TEFL Coworkers: Can’t we all just get along?

Peace and Harmony in the Staff Room  —  Tips for Getting Along Well with Your TEFL Co-Workers

When new teachers of English as a Foreign Language set out for their first jobs, they’re thinking about the students they’ll teach, the new country they’ll experience and the practicalities of living abroad. But they may not consider something else that can play a large role in settling in to a teacher’s life abroad—the rest of the staff at their new school.

Your co-workers can be a delight or a horror to work with in your first TEFL job, but whether you think they sing angel’s choirs or breathe brimstone is largely up to you. Read on for some tips on how you can get along well with your new colleagues.

Have other interests

If this is your first TEFL job, and the first time you’ve lived overseas, it can be a little bit overwhelming. Well, actually, it can be a LOT overwhelming. (Read my blogs on culture shock for more about this.) New teachers may latch on to their coworkers because, as English speakers, they represent something familiar and comfortable. While the majority of EFL teachers you’ll run across are more than willing to help you get situated in your new town and with your new job, try not to wear out your welcome. Be proactive and foster interests other than calling up your new workmates for a beer after work…and on the weekend… and….  This is a prime time for you to explore your new town and the culture of the country you’re working in.

Realize that You’re New At This

Teachers fresh from a TEFL certification course are buoyed up by all that great stuff they’ve just learned. They’re gonna be the best teacher, ever! And, they’re gonna tell everyone all about it. You will be a great teacher, after some experience, but don’t forget that the teachers you now work with have been doing it longer. Some of us, quite a bit longer. Listen and learn, young padawan. There’s no quicker way to annoy your new colleagues than to spout off about stuff they already know.

Help each other

Ideally, every time you and your co-workers start a lesson, you’ll have everything planned out, you’ll be early to class, and your students will all be alert and ready to learn. Unfortunately, reality gets in the way of perfection more often than we’d like. A happy teaching staff is one that lends a hand in times of need. If you can see a way to help a fellow teacher—they’re running late to class while you’re on break and they need some photocopies done, stat—offer your assistance. Don’t become a doormat for the rest of the gang who’s been there longer, but foster a helpful work dynamic. It’s much more pleasant to work in a helpful atmosphere.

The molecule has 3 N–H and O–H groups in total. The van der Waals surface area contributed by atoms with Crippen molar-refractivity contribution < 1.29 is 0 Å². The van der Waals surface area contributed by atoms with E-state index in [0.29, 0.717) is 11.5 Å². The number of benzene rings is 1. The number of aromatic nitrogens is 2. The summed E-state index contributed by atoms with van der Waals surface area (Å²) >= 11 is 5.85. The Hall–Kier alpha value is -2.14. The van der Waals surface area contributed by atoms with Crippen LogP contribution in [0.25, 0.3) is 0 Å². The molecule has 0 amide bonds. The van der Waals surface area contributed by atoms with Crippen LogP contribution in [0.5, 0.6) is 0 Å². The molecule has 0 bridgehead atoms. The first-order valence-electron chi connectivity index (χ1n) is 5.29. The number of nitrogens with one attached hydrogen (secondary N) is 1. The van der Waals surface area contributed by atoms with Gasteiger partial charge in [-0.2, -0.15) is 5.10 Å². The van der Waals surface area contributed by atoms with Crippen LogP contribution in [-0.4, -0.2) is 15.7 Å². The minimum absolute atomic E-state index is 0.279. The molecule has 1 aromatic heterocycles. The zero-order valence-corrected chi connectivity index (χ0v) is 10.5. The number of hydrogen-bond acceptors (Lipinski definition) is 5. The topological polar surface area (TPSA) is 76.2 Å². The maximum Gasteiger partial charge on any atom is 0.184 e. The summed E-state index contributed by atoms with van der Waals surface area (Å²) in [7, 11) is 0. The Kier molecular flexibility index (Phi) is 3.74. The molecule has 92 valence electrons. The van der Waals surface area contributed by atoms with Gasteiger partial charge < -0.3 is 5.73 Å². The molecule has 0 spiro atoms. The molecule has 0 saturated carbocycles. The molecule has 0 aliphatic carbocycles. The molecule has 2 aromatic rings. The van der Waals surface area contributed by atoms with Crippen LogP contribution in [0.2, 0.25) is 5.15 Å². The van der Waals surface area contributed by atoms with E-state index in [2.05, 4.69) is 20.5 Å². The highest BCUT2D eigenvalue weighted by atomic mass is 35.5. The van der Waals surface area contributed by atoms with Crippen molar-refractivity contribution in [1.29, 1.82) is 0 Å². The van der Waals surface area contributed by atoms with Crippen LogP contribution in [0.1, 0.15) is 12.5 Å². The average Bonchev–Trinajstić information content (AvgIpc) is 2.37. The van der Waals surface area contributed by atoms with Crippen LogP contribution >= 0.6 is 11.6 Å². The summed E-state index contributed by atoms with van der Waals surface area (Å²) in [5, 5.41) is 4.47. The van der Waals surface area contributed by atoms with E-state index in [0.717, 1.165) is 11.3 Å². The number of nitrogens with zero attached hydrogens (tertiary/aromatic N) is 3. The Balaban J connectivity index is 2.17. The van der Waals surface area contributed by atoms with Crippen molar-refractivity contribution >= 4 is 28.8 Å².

Be Professional

If you’re lucky enough to be entering a school that already has a helpful environment, don’t abuse it by being a jerk. Come to class on time. Prepare your lessons in advance. Be respectful of other teachers’ time and expertise. In short, be professional.

Keep Perspective

Some people say that after you’ve been doing a job for a long time, you can get in a rut. Well, foreign teachers at language schools or training centers can get in ruts, but they often get in “bubbles” too. That’s when they feel like the school, and the small community of other foreigners working there, are the entire world. Thus, perceived injustices take on a greater magnitude, and small urgencies become thrilling dramas. Keep perspective. Your co-workers, whether you think they’re great people or not, shouldn’t color your whole experience of where you work and your career as a teacher.

TED’s Tips™ #1: (Culture)Shock-proof yourself. Realize that the first few months you work in a culture not your own will be challenging. Don’t take this out on your colleagues, but don’t fling yourself on them as if they were life rafts, either.

TED’s Tips™ #2: Be professional. Always. In any profession.

Teaching Internships in China



Culture Shock and You

What Should I Do If I Get Culture Shock?

New Teachers of English as a Foreign Language (TEFL) who are going overseas will probably, at some point, come down with a case of that old travel illness, culture shock.

You can bet you’re likely to contract this malaise too, but don’t be frightened by its nasty name. Calling it “shock” is usually making mountains out of mosquito bites.

At various stages during the affliction, you can expect these kind of thoughts to run through your mind:

Euphoric:  Yes! I made it! I did it! I’m abroad! I’m an English teacher! Yipeeeeee…!

Angry: Grrr. How can these people think like this? Nothing works like it should, like back home. Why can’t I make it work?

Depressed and Disappointed: But I had this great mental image of what living/working here was going to be like and real life isn’t living up to my expectations. Boo…!

Isolated: I don’t know anyone. I’m having trouble making friends. (Sings: I’m Mr. Lonely, oh so lonely…)

If you recognize some of these uncharacteristic thoughts invading your heretofore sane brain, don’t let it become a big deal. It’s normal to feel a little stressed. You’ve just made some big changes in your life and having strong feelings about those changes is completely understandable.

But, culture shock sucks! What can I do to manage it?

I think the best advice is also simple advice: Keep busy! Work, travel, find friends, take up some projects or hobbies, volunteer your time. All of these things will make you feel better.

But, don’t just ignore culture shock. Take a little “you” time and identify your symptoms for what they are.